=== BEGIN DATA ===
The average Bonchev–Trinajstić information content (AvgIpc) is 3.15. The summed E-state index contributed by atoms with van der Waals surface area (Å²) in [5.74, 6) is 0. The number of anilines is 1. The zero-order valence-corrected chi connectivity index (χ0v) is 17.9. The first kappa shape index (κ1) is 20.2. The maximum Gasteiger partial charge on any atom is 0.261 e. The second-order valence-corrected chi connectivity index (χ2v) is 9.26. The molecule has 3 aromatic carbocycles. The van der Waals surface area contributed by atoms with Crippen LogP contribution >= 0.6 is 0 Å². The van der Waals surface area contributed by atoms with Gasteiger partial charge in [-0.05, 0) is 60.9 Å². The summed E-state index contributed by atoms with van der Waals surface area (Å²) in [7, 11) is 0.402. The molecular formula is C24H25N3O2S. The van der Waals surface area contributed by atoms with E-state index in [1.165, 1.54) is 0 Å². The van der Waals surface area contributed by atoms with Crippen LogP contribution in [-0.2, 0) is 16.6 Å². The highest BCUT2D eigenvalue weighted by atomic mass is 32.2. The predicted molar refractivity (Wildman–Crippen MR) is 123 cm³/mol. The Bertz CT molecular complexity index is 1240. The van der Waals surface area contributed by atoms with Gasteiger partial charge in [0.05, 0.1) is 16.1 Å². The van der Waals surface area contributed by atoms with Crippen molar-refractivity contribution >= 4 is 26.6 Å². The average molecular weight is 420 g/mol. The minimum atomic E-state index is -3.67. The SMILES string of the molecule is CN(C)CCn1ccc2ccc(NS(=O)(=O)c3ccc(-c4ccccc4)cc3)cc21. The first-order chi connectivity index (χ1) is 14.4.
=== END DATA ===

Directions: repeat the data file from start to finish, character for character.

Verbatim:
The average Bonchev–Trinajstić information content (AvgIpc) is 3.15. The summed E-state index contributed by atoms with van der Waals surface area (Å²) in [5.74, 6) is 0. The number of anilines is 1. The zero-order valence-corrected chi connectivity index (χ0v) is 17.9. The first kappa shape index (κ1) is 20.2. The maximum Gasteiger partial charge on any atom is 0.261 e. The second-order valence-corrected chi connectivity index (χ2v) is 9.26. The molecule has 3 aromatic carbocycles. The van der Waals surface area contributed by atoms with Crippen LogP contribution >= 0.6 is 0 Å². The van der Waals surface area contributed by atoms with Gasteiger partial charge in [-0.05, 0) is 60.9 Å². The summed E-state index contributed by atoms with van der Waals surface area (Å²) in [7, 11) is 0.402. The molecular formula is C24H25N3O2S. The van der Waals surface area contributed by atoms with E-state index in [1.165, 1.54) is 0 Å². The van der Waals surface area contributed by atoms with Crippen LogP contribution in [-0.2, 0) is 16.6 Å². The highest BCUT2D eigenvalue weighted by atomic mass is 32.2. The predicted molar refractivity (Wildman–Crippen MR) is 123 cm³/mol. The Bertz CT molecular complexity index is 1240. The van der Waals surface area contributed by atoms with Gasteiger partial charge in [0.05, 0.1) is 16.1 Å². The van der Waals surface area contributed by atoms with Crippen molar-refractivity contribution >= 4 is 26.6 Å². The average molecular weight is 420 g/mol. The minimum atomic E-state index is -3.67. The SMILES string of the molecule is CN(C)CCn1ccc2ccc(NS(=O)(=O)c3ccc(-c4ccccc4)cc3)cc21. The first-order chi connectivity index (χ1) is 14.4.